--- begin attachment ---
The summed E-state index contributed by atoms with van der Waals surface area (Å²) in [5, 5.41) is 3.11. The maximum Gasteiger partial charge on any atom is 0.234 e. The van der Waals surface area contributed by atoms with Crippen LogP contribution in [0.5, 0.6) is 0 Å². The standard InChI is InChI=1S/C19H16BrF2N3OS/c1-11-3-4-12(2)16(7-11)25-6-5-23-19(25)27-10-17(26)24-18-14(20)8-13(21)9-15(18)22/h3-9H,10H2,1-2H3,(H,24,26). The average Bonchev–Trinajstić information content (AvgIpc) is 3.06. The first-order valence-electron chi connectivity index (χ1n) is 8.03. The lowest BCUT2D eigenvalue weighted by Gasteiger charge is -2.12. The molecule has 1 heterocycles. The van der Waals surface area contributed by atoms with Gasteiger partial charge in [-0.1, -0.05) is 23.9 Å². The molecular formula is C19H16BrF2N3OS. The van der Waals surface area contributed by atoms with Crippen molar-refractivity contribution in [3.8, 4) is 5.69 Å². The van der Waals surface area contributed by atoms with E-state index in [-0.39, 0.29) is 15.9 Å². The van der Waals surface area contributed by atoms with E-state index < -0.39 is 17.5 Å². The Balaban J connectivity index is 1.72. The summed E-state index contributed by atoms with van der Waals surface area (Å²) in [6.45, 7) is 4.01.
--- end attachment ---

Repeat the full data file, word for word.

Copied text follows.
The summed E-state index contributed by atoms with van der Waals surface area (Å²) in [5, 5.41) is 3.11. The maximum Gasteiger partial charge on any atom is 0.234 e. The van der Waals surface area contributed by atoms with Crippen LogP contribution in [0.5, 0.6) is 0 Å². The standard InChI is InChI=1S/C19H16BrF2N3OS/c1-11-3-4-12(2)16(7-11)25-6-5-23-19(25)27-10-17(26)24-18-14(20)8-13(21)9-15(18)22/h3-9H,10H2,1-2H3,(H,24,26). The average Bonchev–Trinajstić information content (AvgIpc) is 3.06. The first-order valence-electron chi connectivity index (χ1n) is 8.03. The lowest BCUT2D eigenvalue weighted by Gasteiger charge is -2.12. The molecule has 1 heterocycles. The van der Waals surface area contributed by atoms with Gasteiger partial charge in [-0.1, -0.05) is 23.9 Å². The molecular formula is C19H16BrF2N3OS. The van der Waals surface area contributed by atoms with Crippen molar-refractivity contribution in [3.8, 4) is 5.69 Å². The van der Waals surface area contributed by atoms with E-state index in [-0.39, 0.29) is 15.9 Å². The van der Waals surface area contributed by atoms with E-state index < -0.39 is 17.5 Å². The Balaban J connectivity index is 1.72. The summed E-state index contributed by atoms with van der Waals surface area (Å²) in [6.45, 7) is 4.01.